Kofi Annan Talk Spotlights Global Affairs and Leadership

Kofi Annan and John H. Ruggie in conversation at City College. By Maura Christopher, Director of Publications, Colin Powell Center

With the fate of Syria dominating headlines, former UN Secretary-General Kofi Annan called on Friday for a political solution to the conflict. "Military intervention will only make things worse." said Annan, who served during 2012 as Joint Special Envoy to Syria for the United Nations and the League of Arab States.

Annan's comments were part of a wide-ranging discussion with John H. Ruggie, professor of Human Rights and International Affairs at Harvard University, who served as Annan's assistant secretary-general for strategic planning. The February 8 talk, sponsored by the Colin L. Powell Center for Leadership and Service and the City College Division of Social Science, marked the completion of a six-year joint CCNY-Yale University project to research, collect, organize, and publish the official papers of Kofi Annan.

Unprecedented Access Led by the Professor Jean Krasno, director of multilateral organizations for the Colin Powell Center and director of CCNY's MA program in International Relations, the project provides access to documents that otherwise, under the UN system, would be locked away for decades. "The papers open up the UN and offer a view behind the scenes," Annan said. "Now young academicians who want to understand the decade will get access, and so Jean's contribution is of tremendous value."

Speaking before a full house that had braved blizzard warnings to attend the talk, Annan and Ruggie offered relaxed conversation on a range of topics, including the proper role of governments. Annan described that role as "getting governments to understand that they should focus not only on themselves but on protecting and defending the rights of their people." Annan added: "Even genocide starts with the humiliation of one person."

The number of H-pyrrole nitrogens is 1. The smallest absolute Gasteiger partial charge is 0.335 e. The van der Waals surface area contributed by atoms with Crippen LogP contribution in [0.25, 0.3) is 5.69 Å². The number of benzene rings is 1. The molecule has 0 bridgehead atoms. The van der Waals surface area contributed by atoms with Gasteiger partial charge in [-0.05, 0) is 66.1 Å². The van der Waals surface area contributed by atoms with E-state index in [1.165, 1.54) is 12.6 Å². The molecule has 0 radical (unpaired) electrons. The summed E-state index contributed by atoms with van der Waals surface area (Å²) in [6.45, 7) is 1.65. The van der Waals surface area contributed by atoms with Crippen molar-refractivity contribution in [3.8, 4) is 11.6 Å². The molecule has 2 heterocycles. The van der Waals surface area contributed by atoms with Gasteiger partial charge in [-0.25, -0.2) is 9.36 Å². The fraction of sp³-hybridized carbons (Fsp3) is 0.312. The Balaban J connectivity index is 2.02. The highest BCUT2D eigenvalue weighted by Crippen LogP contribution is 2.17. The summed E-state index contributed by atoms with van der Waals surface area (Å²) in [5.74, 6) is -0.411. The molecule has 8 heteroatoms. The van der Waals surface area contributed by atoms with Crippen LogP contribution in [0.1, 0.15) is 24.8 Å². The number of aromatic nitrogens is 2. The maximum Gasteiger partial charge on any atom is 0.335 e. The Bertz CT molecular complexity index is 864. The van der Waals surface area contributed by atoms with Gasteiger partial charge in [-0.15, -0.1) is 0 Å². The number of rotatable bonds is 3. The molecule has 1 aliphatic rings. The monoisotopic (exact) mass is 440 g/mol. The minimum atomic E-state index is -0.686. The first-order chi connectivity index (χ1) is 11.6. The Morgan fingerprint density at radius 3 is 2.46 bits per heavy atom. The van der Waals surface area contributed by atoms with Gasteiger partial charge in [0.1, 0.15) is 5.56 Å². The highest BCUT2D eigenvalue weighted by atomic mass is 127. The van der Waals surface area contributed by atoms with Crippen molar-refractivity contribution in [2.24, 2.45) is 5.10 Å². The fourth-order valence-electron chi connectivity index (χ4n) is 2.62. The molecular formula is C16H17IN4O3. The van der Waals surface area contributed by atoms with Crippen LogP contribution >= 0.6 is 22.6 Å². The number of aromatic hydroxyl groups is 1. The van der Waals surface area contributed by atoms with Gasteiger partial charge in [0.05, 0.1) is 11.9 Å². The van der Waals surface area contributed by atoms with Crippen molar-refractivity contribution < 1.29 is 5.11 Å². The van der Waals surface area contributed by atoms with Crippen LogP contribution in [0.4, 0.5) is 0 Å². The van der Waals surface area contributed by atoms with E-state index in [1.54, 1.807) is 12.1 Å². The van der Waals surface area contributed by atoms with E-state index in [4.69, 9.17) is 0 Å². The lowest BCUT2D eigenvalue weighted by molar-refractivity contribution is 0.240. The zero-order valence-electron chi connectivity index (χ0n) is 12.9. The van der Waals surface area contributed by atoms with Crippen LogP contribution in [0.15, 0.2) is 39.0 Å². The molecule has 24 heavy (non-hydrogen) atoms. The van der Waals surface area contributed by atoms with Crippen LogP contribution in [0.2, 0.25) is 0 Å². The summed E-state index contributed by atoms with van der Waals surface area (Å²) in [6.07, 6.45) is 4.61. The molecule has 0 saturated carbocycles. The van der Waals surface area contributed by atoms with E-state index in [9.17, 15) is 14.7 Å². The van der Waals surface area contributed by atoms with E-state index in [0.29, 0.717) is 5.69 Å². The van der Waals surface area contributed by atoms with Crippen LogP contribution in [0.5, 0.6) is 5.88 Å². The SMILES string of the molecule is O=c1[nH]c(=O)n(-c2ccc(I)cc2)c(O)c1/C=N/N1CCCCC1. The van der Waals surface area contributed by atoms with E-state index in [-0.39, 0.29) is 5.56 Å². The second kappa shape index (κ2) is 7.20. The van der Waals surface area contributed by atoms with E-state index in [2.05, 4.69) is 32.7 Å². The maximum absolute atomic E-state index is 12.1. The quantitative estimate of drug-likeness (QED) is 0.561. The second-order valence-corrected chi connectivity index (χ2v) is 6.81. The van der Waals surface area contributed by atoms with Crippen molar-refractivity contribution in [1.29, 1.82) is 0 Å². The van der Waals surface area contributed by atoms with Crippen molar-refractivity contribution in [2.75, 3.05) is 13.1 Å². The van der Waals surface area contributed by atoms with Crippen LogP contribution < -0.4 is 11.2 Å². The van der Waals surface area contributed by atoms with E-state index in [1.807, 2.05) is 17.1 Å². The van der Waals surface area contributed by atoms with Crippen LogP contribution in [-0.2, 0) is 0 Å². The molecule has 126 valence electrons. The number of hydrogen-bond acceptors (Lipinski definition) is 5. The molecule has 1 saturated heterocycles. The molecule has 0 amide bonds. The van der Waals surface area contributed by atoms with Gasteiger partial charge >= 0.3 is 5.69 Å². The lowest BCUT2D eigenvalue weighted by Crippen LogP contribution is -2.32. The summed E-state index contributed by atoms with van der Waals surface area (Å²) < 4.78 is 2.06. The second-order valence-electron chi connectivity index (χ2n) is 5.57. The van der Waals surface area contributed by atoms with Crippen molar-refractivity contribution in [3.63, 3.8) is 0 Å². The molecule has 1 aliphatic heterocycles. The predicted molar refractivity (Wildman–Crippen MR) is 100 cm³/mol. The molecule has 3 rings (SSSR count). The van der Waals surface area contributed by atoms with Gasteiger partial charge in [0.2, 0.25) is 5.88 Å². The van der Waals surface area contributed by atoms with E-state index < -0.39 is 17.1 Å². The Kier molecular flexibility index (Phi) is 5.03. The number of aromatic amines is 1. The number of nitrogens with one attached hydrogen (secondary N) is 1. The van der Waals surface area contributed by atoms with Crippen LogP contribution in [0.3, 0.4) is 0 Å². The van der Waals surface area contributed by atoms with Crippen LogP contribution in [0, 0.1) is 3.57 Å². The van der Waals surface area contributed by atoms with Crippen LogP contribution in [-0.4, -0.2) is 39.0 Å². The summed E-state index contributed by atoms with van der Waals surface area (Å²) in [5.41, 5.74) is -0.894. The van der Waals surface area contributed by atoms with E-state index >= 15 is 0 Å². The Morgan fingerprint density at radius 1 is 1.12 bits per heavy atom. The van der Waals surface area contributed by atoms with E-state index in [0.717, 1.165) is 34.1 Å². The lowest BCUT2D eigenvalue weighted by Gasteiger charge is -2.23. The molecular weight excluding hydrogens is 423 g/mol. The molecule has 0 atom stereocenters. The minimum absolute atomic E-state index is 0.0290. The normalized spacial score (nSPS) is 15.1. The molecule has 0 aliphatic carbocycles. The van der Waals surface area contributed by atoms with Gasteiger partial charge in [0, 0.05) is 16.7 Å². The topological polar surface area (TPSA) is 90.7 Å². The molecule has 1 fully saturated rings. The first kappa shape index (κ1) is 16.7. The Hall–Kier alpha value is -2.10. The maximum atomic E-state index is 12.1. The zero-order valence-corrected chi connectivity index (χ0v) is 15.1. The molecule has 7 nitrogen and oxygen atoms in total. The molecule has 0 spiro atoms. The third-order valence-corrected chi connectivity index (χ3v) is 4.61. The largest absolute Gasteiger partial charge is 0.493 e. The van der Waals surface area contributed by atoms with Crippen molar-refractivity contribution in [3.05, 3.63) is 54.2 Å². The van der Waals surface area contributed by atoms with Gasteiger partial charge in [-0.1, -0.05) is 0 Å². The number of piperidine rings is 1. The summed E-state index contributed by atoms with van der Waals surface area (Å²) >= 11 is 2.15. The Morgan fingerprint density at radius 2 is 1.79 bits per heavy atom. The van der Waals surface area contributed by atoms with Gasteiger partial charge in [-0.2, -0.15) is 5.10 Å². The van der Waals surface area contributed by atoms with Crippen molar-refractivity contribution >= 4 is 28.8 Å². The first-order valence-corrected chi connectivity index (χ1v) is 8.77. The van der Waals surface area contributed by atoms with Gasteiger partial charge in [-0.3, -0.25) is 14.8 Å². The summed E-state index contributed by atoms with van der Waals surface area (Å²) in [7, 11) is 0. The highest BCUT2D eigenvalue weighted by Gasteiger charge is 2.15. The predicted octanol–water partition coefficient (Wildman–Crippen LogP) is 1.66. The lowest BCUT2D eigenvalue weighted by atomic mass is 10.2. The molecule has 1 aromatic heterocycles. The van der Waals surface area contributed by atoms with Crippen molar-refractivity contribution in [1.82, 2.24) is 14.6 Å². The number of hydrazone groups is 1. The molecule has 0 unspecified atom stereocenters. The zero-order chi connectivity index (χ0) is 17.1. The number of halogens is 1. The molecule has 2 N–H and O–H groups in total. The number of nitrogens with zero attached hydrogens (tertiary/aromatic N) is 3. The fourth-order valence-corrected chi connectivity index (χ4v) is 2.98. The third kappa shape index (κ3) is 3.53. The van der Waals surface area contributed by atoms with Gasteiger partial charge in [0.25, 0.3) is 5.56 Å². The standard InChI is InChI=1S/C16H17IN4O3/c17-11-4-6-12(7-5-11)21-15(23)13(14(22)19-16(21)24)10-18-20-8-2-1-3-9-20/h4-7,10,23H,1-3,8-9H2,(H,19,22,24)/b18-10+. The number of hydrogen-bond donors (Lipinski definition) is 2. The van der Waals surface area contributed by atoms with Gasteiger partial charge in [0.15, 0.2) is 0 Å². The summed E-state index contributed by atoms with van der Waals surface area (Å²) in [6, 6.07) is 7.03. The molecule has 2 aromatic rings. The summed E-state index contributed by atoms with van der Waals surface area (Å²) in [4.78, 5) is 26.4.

On Syria, Annan noted the effect of intervention on the country's numerous ethnic minorities. "Syrians have seen the jihadist elements that military intervention encourages, and they know the ethnic cleansing, revenge killings, and instability this can lead to," he said. He also stressed the importance of countries such as China and Russia supporting a diplomatic solution, which could avoid the collapse of Syria as a state.

Changing the World's View Ruggie also engaged Annan on his role on the global HIV/AIDs pandemic. Annan, along with the UN itself, won the 2001 Nobel Peace Prize for his leadership on this issue, which had been widely marginalized. As CCNY President Lisa S. Coico had noted in her introductory remarks, "Kofi Annan changed the world's view of the virus and focused its attention so we could make tremendous strides in this arena." In his remarks, Annan movingly described how he and his wife, Nane, visited poor patients who could not begin to afford the costly life-saving medication available in wealthier countries. In response, Annan brought together pharmaceutical executives to work out cost-effective solutions. Annan also praised President George W. Bush's action providing $200 million to fight HIV/AIDS globally.

Peace Before Justice Taking questions from the audience, Annan called himself a supporter of the International Criminal Court, but noted that in a conflict situation, peace must come before justice. "You stop the violence in a situation, then seek justice," he said.

The inspirational talk in the Great Hall of Shepard Hall also touched on Annan's concept of leadership: "Gather together a good team-people with good judgment," Annan said. "Assign tasks, free your people to do them. and instill team spirit." Annan added his own model of such spirit: Brazil's national soccer team. "It's all about winning as a team, but it allows for individual brilliance."

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